FIG. 3 illustrates the intended function of the drainage cap member after the same has been erected in place in a curtain wall construction. The upper drainage web 40 of each drainage cap 12 is inclined to the horizontal at a slight angle. This slight angle also functions to space the adjacent horizontal courses of the stucco panels 14. The spacing between the panels is determined by the magnitude of the divergence between the web portions 40 and 42 of each central V-shaped portion 36 of each drainage cap member. Inasmuch as the web portions 40 and 42 of each V-shaped portion 36 may resiliently move relative to each other, upon the thermal expansion of the cementitious material defining each panel in a curtain wall, the same will be allowed to expand in the vertical direction because of the spring or resiliency in the connecting portion 36. Lateral expansion of panels 14 may be accommodated by vertical framing members well known in the art, such as l" beams engaging panels between opposed flanges. Such structures are not illustrated and comprise no portion of this invention.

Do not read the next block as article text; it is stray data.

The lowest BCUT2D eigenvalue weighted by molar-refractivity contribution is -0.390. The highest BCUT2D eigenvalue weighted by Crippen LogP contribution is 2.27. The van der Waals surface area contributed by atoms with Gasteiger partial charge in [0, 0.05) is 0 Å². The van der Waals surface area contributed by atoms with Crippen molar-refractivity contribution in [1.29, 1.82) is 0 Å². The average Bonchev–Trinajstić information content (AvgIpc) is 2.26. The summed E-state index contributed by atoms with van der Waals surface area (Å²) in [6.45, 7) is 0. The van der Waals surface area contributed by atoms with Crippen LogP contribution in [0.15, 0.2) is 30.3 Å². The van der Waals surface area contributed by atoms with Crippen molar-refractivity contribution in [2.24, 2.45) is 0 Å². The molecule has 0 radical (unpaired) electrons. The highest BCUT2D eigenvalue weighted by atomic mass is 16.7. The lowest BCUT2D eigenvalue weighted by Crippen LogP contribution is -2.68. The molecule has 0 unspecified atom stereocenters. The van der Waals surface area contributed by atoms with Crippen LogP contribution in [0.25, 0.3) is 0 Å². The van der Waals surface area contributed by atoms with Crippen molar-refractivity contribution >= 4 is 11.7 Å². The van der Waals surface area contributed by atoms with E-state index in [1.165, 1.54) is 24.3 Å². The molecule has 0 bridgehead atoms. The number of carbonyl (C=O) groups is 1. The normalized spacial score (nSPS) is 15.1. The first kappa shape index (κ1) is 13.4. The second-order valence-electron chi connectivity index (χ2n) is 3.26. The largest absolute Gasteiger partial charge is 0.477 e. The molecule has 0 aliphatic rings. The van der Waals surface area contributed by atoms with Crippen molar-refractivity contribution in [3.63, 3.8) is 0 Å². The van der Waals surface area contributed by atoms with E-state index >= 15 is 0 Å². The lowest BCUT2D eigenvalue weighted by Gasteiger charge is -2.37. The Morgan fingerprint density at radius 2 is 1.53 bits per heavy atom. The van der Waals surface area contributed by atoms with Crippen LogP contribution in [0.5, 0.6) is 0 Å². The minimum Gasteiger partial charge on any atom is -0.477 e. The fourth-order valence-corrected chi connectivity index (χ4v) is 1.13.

The upper web portion 40 of each drainage cap in conjunction with the undersurface of each ledge 16 of each casing bead defines an exit way 37 for the vertical grooves 30 formed in the rear surfaces 18 of the casing beads. Assuming that a high velocity wind carrying entrained water is blowing against the exterior cladding panels 14 of the curtain wall construction illustrated, water will be forced into the V-shaped opening and rise in the grooves 30 formed in the back of the casing bead member. The water columns in the grooves 30 will form hydrostatic heads opposing the force of the wind and water blowing into the openings between adjacent, parallel panel sections. The grooves 30 will serve as a means for equalizing the pressure between the atmosphere on the exterior of the stucco panels 14 and the interior cavity of the wall.

The grooves must have an effective cross-sectional area and geometry to permit water drainage. If the cross-sectional area of the groove is too small, inadequate drainage results. If the cross-sectional area is too large, any water in the groove does not maintain a suflicient continuity to provide a hydrostatic head functioning as a floating damper to the wind blowing into the openings between the panels or stucco sections.